After DOMA ruling, Young Dems want Amendment One repeal

LGBT Democrats president more cautious; legislative and local leaders mostly quiet after landmark decisions

by Matt Comer  Editor  editor@goqnotes.com
Published: June 27, 2013 in News

Originally published: June 27, 2013, 10:51 a.m.
Updated: June 27, 2013, 12:31 p.m.

CHARLOTTE, N.C. — The Young Democrats of North Carolina are calling for an immediate repeal of Amendment One, North Carolina’s anti-LGBT state constitutional amendment passed by voters in May 2012.

Young Democrats of North Carolina issued an action alert yesterday pushing for repeal of Amendment One.

Young Democrats of North Carolina issued an action alert yesterday pushing for repeal of Amendment One.

The amendment passed with 61 percent of approval and forbids the state from recognizing or performing same-sex marriages. Young Democrats President Sam Spencer said the U.S. Supreme Court’s ruling on the federal Defense of Marriage Act on Wednesday shows the state is out of step with the nation.

“Our position is that Amendment One should be repealed,” Spencer told qnotes on Wednesday.

The Supreme Court struck down a key portion of DOMA in its landmark decision yesterday, saying the statute is a violation of equal protection and due process rights. The federal government will now recognize same-sex marriages performed legally in states where they are recognized.

“It’s incumbent upon all of us to really keep up the fight…now that the federal government has said pretty clearly at the federal level we recognize that discrimination against people based on who they love is unconstitutional,” Spencer said.

On Wednesday afternoon, Spencer’s organization issued an action alert calling upon its members to push for an amendment repeal and to contact Gov. Pat McCrory, state Senate President Pro Tempore Phil Berger and state House Speaker Thom Tillis, all Republicans.

Leaders mostly mum

State leaders like Gov. Pat McCrory and House Speaker Thom Tillis weren’t the only elected officials taking a quiet approach to yesterday’s historic Supreme Court rulings. Local leaders in Charlotte, too, remained mostly silent. Only one Charlotte leader, Democratic Mecklenburg County Commissioner Dumont Clarke, responded to a qnotes request for comment yesterday, replying, “Welcome news!” Several Council and Commission leaders were in Houston for an inter-city trip organized by the Charlotte Chamber. Mayor Anthony Foxx, who was confirmed today by the U.S. Senate as the new U.S. transportation secretary, also did not release a statement on Wednesday. In April, Foxx said he would release a statement about his position on marriage equality. That statement has never been released.

Ryan Tronovitch, a McCrory spokesperson, said Wednesday that the governor was aware of the decisions but was not planning on releasing a statement. Tillis press secretary Jordan Shaw did not respond to an email seeking comment.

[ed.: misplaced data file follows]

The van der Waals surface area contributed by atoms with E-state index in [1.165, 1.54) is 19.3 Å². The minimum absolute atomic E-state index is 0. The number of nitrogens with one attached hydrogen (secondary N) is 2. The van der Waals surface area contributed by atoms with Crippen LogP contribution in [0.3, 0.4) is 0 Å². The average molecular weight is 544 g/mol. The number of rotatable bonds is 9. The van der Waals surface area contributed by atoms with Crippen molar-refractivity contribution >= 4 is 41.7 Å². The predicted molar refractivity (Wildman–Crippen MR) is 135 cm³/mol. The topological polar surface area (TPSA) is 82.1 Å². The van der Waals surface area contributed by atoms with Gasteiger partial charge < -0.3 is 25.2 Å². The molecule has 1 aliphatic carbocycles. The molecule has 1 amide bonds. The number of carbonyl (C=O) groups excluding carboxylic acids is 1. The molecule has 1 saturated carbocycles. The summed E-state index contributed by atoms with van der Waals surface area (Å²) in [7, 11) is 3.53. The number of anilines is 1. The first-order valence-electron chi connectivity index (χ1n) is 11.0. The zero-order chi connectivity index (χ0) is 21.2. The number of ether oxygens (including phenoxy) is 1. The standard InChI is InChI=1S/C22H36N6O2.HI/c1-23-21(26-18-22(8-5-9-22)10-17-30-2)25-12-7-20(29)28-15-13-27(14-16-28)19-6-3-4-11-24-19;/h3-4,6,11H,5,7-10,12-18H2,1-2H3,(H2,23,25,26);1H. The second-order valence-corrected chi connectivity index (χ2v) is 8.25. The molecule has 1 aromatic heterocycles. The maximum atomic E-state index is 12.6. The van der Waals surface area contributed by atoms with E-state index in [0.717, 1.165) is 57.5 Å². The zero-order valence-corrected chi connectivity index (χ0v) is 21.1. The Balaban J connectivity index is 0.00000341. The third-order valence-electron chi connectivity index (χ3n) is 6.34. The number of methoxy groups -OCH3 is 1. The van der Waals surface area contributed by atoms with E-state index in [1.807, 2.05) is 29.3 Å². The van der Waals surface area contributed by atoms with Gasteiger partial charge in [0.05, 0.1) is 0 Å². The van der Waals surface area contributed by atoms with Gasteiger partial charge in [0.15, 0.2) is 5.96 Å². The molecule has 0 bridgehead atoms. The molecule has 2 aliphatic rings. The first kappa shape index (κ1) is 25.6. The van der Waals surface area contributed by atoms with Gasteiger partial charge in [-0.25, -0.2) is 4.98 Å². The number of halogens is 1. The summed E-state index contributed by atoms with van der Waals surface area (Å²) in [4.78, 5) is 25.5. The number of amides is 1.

During the amendment campaign last year, Tillis told a group of students at North Carolina State University that Amendment One would be repealed in a generation.

“It’s a generational issue,” Tillis said at the time. “The data shows right now that you are a generation away from that issue. If it passes, I think it will be repealed within 20 years.”

Spencer said the chances for repeal are slim.

“I don’t think we will have a chance to overturn Amendment One as long as we have a Republican General Assembly,” he said.

Still, he thinks leaders like Tillis can take a proactive step toward fixing last year’s civil rights setback.

“Tillis has never been the fiery social issues guy in the North Carolina House and I think Tillis has an opportunity, like [former Charlotte City Councilmember] Edwin Peacock took last year,” Spencer said. “Peacock was in a GOP primary and still showed the courage to speak out against Amendment One.”

Spencer said Tillis’ opposition to LGBT equality could hurt his future political career. The same goes for Berger. Both are considered potential Republican challengers to incumbent Democratic U.S. Sen. Kay Hagan in her race next year.

“Their support of Amendment One will end up hurting them in the long run,” Spencer said. “This decision today is evidence the country is moving in the right direction.”

Other Democratic Party leaders took a more cautious approach. Ryan Butler, president of the LGBT Democrats of North Carolina, stopped short of calling for an amendment repeal in a statement he released through the state party yesterday.

“Today’s historic ruling striking down DOMA is a victory for all fair-minded North Carolinians,” Butler said, “Democrats have led the charge to repeal DOMA and continue to champion the cause of marriage equality. While today is certainly an enormous victory for those ideals, we are reminded that we still live in a state where you can be fired, not based on the quality of your work, but for who you love. The discriminatory Amendment One also remains enshrined in our state’s constitution.”

In the statement, Butler also said the state was being “governed by the most extreme and out of touch Republicans we’ve ever seen.” Legislative leaders, he said, have are “attacking the middle class, minorities and ordinary working people all over North Carolina.”

He added, “Our fight is far from over. Democrats in North Carolina will continue this fight, because, as the President said today, ‘when all Americans are treated as equal, no matter who they are or whom they love, we are all more free.’”